Enteritis (infectious enteritis/feline enteritis)

The most serious of the diseases is infectious enteritis which, as previously stated, spreads so quickly in the neighbourhood, with such a high mortality rate, that people often imagine there has been malicious poisoning. The illness

comes on suddenly with a rise of temperature to 39°C (103°F). The cat refuses food, sits huddled up, often near a water bowl or sink, but without taking water. It vomits occasionally, cries faintly when picked up, and passes blood-stained motions. Death is likely to occur within forty-eight hours, often much sooner. Any cats which survive are immune for life. A vaccine is available which gives good protection. To withold such protection is, to my mind, criminally negligent.

Eyes, care of

Cats are prone to a number of eye diseases ranging from conjunctivitis to keratitis, which is inflammation of the cornea, to cataract, which is more prevalent in older cats and has to be treated by operation. Relief for eye diseases can be given by bathing with a warm solution of boric acid, and Golden Eye Ointment will give relief. However, don’t delay more than a day or two, if the trouble does not clear, in seeking veterinary diagnosis.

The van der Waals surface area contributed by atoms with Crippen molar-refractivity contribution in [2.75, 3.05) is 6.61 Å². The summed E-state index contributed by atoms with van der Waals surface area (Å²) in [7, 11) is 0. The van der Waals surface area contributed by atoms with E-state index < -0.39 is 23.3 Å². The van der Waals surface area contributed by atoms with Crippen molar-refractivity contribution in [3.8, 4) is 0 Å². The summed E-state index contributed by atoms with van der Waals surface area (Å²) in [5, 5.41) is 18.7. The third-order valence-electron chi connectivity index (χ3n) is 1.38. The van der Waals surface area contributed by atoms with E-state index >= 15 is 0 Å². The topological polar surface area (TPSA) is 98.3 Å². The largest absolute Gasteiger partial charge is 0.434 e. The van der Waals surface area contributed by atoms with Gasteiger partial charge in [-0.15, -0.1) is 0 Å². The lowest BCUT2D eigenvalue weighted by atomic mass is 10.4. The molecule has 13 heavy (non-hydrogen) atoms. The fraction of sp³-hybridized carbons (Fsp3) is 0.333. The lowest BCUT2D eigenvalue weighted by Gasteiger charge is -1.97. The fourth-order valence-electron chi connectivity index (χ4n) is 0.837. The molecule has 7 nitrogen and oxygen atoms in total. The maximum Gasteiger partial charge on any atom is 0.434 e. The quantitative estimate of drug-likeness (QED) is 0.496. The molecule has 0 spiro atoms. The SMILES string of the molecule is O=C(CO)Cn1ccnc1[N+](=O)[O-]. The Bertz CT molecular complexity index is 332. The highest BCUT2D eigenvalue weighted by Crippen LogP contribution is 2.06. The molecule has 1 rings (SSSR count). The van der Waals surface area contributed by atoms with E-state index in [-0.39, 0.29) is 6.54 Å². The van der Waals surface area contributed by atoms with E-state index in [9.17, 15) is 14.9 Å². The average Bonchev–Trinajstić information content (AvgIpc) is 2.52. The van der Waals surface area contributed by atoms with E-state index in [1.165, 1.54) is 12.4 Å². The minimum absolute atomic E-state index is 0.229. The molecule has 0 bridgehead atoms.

First aid

Prevention is always better than cure so make sure that you have a carrying basket in case your cat needs to be rushed to the vet, a supply of bandages, cotton wool, Elastoplast, surgical scissors, Milk of Magnesia, which is a mild laxative, Vaseline and a thermometer. The average normal body temperature of the cat is 38.6°C (101.5°F). This can vary a little according to the age of the cat and, for instance, whether it has been snoozing outside in a high temperature, but 32°C (90°F) is considered the danger level. A temperature above 38.9°C (102°F) indicates that the cat is unwell, and 40°C (KMT) indicates that it is seriously ill.